Mathieu explained that many fathers wait until they’ve reached the end of their rope before seeking help. Maison Oxygène’s counsellors help them “roll up their sleeves, regain their balance, and get on with their lives. Often, for these fathers, problems seem like a mountain, and insurmountable. We break them up into little bits. We work on it a little at a time, and then, at some point, we realize that the bulk of the job is done, that the problems are solved bit by bit,” he explained. The support he gives fathers to work on themselves and their fathering skills, he described as a tool: “I’m the hammer, dad’s the carpenter.”
Doesn’t everyone, at one time or another, need tools to get the job done? Then don’t hesitate to ask Maison Oxygène for help. That’s what Mathieu emphasized. “Asking for help for a man is often difficult.” We try to teach dads to have the humility to ask for help. Our slogan is: Asking for help is courageous. We want to dispel the myth of the man who doesn’t need anyone. Big boys don’t cry: that’s not what we say.
At Maison Oxygène, “we’re seeing some great successes. Last year, we avoided placing two children in care because the fathers had worked on themselves,” pointed out the coordinator, who finds great satisfaction in seeing fathers progress and becoming involved in their children’s lives.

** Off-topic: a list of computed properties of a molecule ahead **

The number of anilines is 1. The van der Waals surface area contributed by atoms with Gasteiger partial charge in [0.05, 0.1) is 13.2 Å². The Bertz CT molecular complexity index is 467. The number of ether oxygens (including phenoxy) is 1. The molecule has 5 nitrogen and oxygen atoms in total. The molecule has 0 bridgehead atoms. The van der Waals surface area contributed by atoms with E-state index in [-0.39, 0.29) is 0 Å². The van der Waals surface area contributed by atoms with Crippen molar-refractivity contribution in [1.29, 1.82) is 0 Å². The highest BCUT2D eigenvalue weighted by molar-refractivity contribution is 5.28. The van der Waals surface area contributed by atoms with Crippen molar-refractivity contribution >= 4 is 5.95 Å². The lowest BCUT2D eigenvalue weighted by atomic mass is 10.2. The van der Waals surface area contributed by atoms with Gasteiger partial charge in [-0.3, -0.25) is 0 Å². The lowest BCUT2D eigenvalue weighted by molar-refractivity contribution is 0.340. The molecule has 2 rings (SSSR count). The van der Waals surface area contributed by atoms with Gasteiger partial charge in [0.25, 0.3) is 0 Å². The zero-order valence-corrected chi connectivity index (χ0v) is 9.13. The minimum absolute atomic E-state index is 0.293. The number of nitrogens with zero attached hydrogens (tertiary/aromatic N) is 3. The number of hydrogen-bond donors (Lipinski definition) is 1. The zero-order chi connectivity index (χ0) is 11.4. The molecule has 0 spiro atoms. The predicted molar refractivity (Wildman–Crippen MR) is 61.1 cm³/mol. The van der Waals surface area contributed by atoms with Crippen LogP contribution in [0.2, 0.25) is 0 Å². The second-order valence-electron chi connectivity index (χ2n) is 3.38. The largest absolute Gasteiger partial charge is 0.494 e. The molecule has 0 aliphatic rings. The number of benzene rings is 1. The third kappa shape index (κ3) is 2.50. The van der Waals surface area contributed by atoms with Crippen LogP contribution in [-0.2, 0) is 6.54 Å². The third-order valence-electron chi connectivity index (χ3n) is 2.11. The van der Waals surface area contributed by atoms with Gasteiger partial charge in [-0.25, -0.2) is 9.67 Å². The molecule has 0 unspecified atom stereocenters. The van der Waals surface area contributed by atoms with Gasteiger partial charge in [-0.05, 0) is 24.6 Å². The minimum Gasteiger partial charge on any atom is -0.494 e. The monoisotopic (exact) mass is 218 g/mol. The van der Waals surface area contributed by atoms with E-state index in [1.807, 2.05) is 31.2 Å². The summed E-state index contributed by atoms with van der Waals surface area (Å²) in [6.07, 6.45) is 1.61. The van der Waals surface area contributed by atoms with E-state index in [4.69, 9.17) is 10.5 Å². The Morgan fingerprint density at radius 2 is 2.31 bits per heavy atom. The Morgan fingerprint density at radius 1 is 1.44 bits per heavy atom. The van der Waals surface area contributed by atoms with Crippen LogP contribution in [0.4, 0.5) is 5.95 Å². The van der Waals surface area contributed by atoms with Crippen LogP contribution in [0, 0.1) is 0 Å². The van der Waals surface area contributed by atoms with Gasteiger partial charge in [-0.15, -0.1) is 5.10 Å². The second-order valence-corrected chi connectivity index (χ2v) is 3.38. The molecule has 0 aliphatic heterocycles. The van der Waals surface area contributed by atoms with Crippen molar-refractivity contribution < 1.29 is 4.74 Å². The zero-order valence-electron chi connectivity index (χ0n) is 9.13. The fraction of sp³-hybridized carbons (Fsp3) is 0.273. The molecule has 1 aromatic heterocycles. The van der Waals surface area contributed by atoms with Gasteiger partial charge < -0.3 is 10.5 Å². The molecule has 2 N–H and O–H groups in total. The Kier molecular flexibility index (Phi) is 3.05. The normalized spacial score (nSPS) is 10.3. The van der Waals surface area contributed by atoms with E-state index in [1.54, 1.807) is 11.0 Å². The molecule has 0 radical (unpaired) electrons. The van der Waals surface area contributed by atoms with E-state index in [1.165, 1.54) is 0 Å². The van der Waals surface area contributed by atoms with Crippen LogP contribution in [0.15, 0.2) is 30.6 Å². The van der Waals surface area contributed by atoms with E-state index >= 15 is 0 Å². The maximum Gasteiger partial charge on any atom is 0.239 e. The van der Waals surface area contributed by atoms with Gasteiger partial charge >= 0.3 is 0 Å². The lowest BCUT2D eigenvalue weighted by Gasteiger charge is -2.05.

A Father is Important
And why does Maison Oxygène Haute-Gaspésie emphasize the importance of the father-child bond? Because “the father-child bond is just as important as the mother-child bond. The child observes and learns from both mom and dad’s behaviors,” replied Mathieu.
Recent studies explain the benefits of fathers’ involvement in their children’s lives. They point to benefits in terms of cognitive skills (e.g., better school results), language skills (e.g., vocabulary development) and social-emotional skills (e.g., reduced anxiety).
As Mathieu has observed, fathers are getting more and more involved. “I’m proud of the Gaspesian dads”. Apparently, dads are all present in the latest cohorts of prenatal courses here in Haute-Gaspésie. We’re also seeing more dads with diaper bags, caring for their children. I think the more involved fathers are seen and valued in society, the more it will inspire other fathers to get involved,” he added.
How Can You Bond More Closely with Your Child?
Finally, we asked Mathieu to share his tips. As a father: how can we create a stronger bond with our child?
“It’s not rocket science. To develop a bond, you have to spend time with your children. Here’s a tip: hang up the phone, put it down and play with your kids. Learning through father-child play is a winner. Then there’s basic childcare: changing diapers, brushing hair, the bedtime routine: the lullaby, reading a little story. These are the little things that help you develop a bond. It’s also about being involved in your child’s life: going to school report card meetings, accompanying your children in their extracurricular activities: encouraging them at the arena if your child plays field hockey or figure skates. That’s another way of maintaining ties,” he explained. Fathers who are present and involved realize how important it is to forge bonds with their youngsters. Being a father is the greatest adventure of a lifetime. A unique experience. Enriching. Incomparable.
Fathers are role models for their children. Being there for your children, but also knowing how to ask for help when you need it: isn’t that the best way to play this role?
Need help or information? Contact Maison Oxygène Haute-Gaspésie.